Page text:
While some Catholics may not agree with every point in Nicholas Kristof's latest column in the New York Times, it's hard to argue with his words of praise for the many nuns and priests working and living in some of the world's poorest countries. These men and women, dedicated to humbly serving the poor, far outnumber the priests and bishops who committed sexual abuse or contributed to the cover up. Kristof writes with admiration about the clergy and women religious he's met in his travels, including Father Michael Barton, a Catholic priest from Indianapolis, who now lives in southern Sudan.
He runs four schools for children who would otherwise go without an education, and his graduates score at the top of statewide examinations.
Father Michael came to southern Sudan in 1978 and chatters fluently in Dinka and other local languages. To keep his schools alive, he persevered through civil war, imprisonment and beatings, and a smorgasbord of disease. “It’s very normal to have malaria,” he said. “Intestinal parasites — that’s just normal.”
Father Michael may be the worst-dressed priest I’ve ever seen — and the noblest.
Anybody scorn him? Anybody think he’s a self-righteous hypocrite?
On the contrary, he would make a great pope.
In the city of Juba, I met Cathy Arata, a nun from New Jersey who spent years working with battered women in Appalachia. Then she moved to El Salvador during the brutal civil war there, putting her life on the line to protect peasants. Two years ago, she came here on behalf of a terrific Catholic project called Solidarity With Southern Sudan.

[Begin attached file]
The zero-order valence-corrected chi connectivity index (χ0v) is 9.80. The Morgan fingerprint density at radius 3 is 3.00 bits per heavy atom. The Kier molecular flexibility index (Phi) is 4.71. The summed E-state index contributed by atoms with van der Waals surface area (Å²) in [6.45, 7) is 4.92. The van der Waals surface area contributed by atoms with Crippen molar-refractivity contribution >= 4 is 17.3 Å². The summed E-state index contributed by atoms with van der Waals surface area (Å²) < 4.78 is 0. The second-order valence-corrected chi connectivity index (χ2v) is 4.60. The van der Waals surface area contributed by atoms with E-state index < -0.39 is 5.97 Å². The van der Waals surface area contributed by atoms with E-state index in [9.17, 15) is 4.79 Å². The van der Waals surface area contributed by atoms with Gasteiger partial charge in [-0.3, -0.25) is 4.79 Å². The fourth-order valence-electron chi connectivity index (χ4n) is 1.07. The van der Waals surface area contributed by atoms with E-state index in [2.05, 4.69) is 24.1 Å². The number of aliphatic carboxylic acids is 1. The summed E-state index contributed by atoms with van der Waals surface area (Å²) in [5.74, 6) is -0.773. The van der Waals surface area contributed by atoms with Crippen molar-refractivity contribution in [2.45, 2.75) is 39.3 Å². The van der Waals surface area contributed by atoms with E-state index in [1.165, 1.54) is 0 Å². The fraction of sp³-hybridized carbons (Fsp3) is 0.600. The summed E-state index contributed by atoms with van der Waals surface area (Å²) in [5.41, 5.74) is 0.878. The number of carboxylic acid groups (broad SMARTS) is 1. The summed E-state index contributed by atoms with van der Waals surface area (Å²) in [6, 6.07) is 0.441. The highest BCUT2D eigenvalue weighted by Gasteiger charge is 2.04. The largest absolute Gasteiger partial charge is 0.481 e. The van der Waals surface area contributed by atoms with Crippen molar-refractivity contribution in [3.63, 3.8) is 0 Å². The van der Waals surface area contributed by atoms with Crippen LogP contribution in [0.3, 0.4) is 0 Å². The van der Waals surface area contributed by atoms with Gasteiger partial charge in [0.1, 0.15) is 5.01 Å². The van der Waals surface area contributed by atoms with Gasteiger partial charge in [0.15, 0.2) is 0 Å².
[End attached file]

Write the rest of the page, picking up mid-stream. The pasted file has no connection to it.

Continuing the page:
Sister Cathy and the others in the project have trained 600 schoolteachers. They are fighting hunger not with handouts but with help for villagers to improve agricultural techniques. They are also establishing a school for health workers, with a special focus on midwifery to reduce deaths in childbirth.
At the hospital attached to that school, the surgeon is a nun from Italy. The other doctor is a 72-year-old nun from Rhode Island. Nuns rock.
Sister Cathy would like to see more decentralization in the church, a greater role for women, and more emphasis on public service. She says she worries sometimes that if Jesus returned he would say, “Oh, they got it all wrong!”
She would make a great pope, too.
There are so many more like them. There’s Father Mario Falconi, an Italian priest who refused to leave Rwanda during the genocide and bravely saved 3,000 people from being massacred. There’s Father Mario Benedetti, a 72-year-old Italian priest based in Congo who fled with his congregation when their town was attacked by a brutal militia. Now Father Mario lives side by side with his Congolese congregants in the squalor of a refugee camp in southern Sudan, struggling to get schooling for their children.
Kristof points out, as we did in our recent editorial, that the Catholic Church is larger than the Vatican. He concludes with a bit of advice for those quick to scorn the church as a whole: ...[U]nless we’re willing to endure beatings alongside Father Michael, unless we’re willing to stand up to warlords with Sister Cathy, we have no right to disparage them or their true church.
Check out his accompanying video here.